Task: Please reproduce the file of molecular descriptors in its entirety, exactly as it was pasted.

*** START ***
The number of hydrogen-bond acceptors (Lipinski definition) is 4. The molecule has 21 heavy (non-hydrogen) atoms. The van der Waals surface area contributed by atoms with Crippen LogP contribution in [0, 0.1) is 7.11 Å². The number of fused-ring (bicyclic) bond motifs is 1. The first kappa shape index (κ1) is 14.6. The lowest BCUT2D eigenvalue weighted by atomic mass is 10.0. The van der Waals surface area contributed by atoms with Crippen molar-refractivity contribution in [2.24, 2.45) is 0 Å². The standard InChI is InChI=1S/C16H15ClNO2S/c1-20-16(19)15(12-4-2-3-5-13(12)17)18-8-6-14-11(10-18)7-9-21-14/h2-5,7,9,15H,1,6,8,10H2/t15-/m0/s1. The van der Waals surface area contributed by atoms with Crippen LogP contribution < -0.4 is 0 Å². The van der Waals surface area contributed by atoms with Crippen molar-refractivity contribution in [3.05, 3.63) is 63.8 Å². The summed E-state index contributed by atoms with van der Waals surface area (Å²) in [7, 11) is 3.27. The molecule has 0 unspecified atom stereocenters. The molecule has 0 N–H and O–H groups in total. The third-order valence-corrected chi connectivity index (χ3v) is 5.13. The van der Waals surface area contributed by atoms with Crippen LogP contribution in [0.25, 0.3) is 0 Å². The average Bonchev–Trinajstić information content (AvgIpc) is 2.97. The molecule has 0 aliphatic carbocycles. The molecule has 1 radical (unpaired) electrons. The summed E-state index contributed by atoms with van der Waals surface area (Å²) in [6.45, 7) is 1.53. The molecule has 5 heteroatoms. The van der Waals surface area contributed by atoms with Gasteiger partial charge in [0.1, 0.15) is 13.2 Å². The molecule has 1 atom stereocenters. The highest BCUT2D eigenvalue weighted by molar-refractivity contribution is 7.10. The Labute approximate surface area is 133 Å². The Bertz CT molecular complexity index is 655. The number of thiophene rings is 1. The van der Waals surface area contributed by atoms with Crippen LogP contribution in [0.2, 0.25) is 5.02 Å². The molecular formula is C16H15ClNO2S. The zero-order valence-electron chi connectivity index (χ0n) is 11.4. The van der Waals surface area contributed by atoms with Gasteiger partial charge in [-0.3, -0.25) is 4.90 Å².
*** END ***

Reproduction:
The number of hydrogen-bond acceptors (Lipinski definition) is 4. The molecule has 21 heavy (non-hydrogen) atoms. The van der Waals surface area contributed by atoms with Crippen LogP contribution in [0, 0.1) is 7.11 Å². The number of fused-ring (bicyclic) bond motifs is 1. The first kappa shape index (κ1) is 14.6. The lowest BCUT2D eigenvalue weighted by atomic mass is 10.0. The van der Waals surface area contributed by atoms with Crippen molar-refractivity contribution in [2.24, 2.45) is 0 Å². The standard InChI is InChI=1S/C16H15ClNO2S/c1-20-16(19)15(12-4-2-3-5-13(12)17)18-8-6-14-11(10-18)7-9-21-14/h2-5,7,9,15H,1,6,8,10H2/t15-/m0/s1. The van der Waals surface area contributed by atoms with Crippen LogP contribution < -0.4 is 0 Å². The van der Waals surface area contributed by atoms with Crippen molar-refractivity contribution in [3.05, 3.63) is 63.8 Å². The summed E-state index contributed by atoms with van der Waals surface area (Å²) in [7, 11) is 3.27. The molecule has 0 unspecified atom stereocenters. The molecule has 0 N–H and O–H groups in total. The third-order valence-corrected chi connectivity index (χ3v) is 5.13. The van der Waals surface area contributed by atoms with Crippen LogP contribution in [0.25, 0.3) is 0 Å². The average Bonchev–Trinajstić information content (AvgIpc) is 2.97. The molecule has 0 aliphatic carbocycles. The molecule has 1 radical (unpaired) electrons. The summed E-state index contributed by atoms with van der Waals surface area (Å²) in [6.45, 7) is 1.53. The molecule has 5 heteroatoms. The van der Waals surface area contributed by atoms with Gasteiger partial charge in [0.1, 0.15) is 13.2 Å². The molecule has 1 atom stereocenters. The highest BCUT2D eigenvalue weighted by molar-refractivity contribution is 7.10. The Labute approximate surface area is 133 Å². The Bertz CT molecular complexity index is 655. The number of thiophene rings is 1. The van der Waals surface area contributed by atoms with Crippen LogP contribution in [0.2, 0.25) is 5.02 Å². The molecular formula is C16H15ClNO2S. The zero-order valence-electron chi connectivity index (χ0n) is 11.4. The van der Waals surface area contributed by atoms with Gasteiger partial charge in [-0.3, -0.25) is 4.90 Å².